Jorge Ferrer Rodriguez (Cuba) agreed that the project needs improvement but also added that the Board had not approved any project in the form it came to the Board. Projects have been approved with conditions, he said. He also said that there is an interrelationship between sustainable development and climate change, and added that the Intergovernmental Panel on Climate Change (IPCC) clearly stated the relationship between the two. He said in relation to the issue about the sustainability of the project, he had not seen any project to be sustainable. He stressed that Bangladesh needs the project and recommended that it be approved with conditions.
Tosi Mpanu Mpanu (DRC) said he supported the project as it reflected country driven-ness. “The government is showing co-financing by being part of the project. It seems 47 million people are affected with saline water intrusion and this is an effect of runaway climate change. This project is about climate change in many ways. It will have a major effect on livelihoods of millions of people and we should support it”, he added.
Mamadou Honadia (Burkina Faso) also supported the project for two reasons: that there would be safe water supply to millions of people and that there was a gender component. He also said he would like the project proponent to address further on how the private sector could contribute to the replicability and sustainability of the project.
Richard Muyungi (Tanzania) said there could be weaknesses in the project but the overall objective and thrust of the project was very clear that this is where the Board should go in terms of investing its Funds.
Azimuddin bin Bahar (Malaysia) expressed support to the project by stressing that it was an adaptation project and added that the maintenance and the sustainability aspects that were raised by the ITAP were important considerations.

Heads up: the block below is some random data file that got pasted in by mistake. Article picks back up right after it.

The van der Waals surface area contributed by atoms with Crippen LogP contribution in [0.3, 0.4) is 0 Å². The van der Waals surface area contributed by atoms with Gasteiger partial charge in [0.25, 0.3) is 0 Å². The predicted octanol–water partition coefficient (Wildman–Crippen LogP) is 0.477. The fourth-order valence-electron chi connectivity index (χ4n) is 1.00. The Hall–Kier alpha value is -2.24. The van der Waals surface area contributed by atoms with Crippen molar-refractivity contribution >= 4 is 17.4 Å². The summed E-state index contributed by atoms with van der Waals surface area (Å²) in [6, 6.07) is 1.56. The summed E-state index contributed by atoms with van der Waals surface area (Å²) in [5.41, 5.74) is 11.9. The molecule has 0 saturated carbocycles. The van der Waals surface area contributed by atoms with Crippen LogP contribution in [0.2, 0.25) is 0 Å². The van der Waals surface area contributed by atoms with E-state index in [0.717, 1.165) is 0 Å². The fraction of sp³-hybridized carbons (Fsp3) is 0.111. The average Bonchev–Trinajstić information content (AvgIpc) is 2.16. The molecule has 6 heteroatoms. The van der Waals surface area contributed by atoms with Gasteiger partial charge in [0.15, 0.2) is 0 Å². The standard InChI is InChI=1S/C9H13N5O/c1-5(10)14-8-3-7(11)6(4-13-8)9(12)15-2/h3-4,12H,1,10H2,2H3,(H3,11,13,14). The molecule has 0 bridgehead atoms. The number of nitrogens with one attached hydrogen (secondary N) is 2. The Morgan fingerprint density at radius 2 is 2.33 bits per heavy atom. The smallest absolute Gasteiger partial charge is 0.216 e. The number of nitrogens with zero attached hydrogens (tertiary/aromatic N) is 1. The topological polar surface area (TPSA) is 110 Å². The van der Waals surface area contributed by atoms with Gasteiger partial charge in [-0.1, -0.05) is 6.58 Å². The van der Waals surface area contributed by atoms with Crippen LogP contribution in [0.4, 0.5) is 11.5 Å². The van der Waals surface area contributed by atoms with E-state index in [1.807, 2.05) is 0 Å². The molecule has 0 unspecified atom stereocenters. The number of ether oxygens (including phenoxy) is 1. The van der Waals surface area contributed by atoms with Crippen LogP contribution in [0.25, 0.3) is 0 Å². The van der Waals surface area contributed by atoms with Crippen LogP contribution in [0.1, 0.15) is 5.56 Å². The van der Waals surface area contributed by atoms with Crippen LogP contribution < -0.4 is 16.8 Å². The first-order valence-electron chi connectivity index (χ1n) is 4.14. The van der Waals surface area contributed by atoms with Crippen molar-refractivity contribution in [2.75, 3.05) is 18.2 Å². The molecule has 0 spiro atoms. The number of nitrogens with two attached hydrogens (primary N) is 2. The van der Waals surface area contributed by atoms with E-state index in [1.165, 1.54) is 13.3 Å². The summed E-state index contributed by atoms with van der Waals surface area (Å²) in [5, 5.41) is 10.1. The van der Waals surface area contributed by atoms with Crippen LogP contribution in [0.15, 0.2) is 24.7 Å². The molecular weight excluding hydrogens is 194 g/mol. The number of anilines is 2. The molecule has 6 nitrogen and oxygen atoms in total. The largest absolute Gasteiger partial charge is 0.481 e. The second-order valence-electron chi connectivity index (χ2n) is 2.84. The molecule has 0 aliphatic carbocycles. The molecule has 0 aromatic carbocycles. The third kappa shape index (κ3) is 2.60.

Caroline Lecrec (Canada) said there were fundamental flaws with the project. She said she was not clear of the link between the water component and increased resilience of women. She also said that “the proposal made a generic rationale around how this constitutes climate change and once you start scratching at the links between lack of access to water for 95 per cent of the population and climate change…I find myself a bit skeptical…the proposed activities should lead to a climate change benefit as a primary objective, not as a secondary objective.”
Lecrec said that she did not like the tension that members were faced with between sustainable development and climate change. She said that two should go together and there should be no tension. “This Fund should support projects with climate change as a primary objective, not as a secondary objective, she reiterated.
Karsten Sach (Germany) questioned the climate change objective of the project. “We (referring to the GCF) will go into replenishment (of resources) in one or two years,” said Sach. “If we argue that we are the same as the other Funds, we will be lost…We need to be succinct in what this Fund ought to be funding,” he said. He added further that he had serious doubts about the conceptual issues as well as technical issues of the project.
Kate Hughes (UK) said she was concerned with the possible duplication with other programmes in the areas (of the project) and there was no mention of a national resilience programme jointly run by UNDP, UN Women and others. She also asked whether the MoWCA was the appropriate agency that had the capacity to manage the water component of the programme and why the Water Ministry was not involved. She also expressed concerns about the technical feasibility of the project.
Speaking for the Civil Society Organizations’ (CSOs), Lidy Nacpil, who is an active observer on the Board and from the Asian Peoples' Movement on Debt and Development said that the CSOs were very much concerned that questions were being raised whether the project submitted is a climate project or a development project.
“We believe it is unrealistic and artificial to strictly separate and dichotomize sustainable development programmes and climate programmes. Listening to the points by Board members who are not convinced this is an adaptation project, we urge the GCF Board to come out with a paper that explains more clearly what it considers as adaptation,” said Nacpil.
Nacpil also said that the CSOs supported the project and recognized that the project needs improvements. “We note that many of the GCF projects that have been considered and approved thus far, also need improvements. We find it difficult to understand why many of the Board members are being especially hard on this one,” she added further.
(Edited by Meena Raman)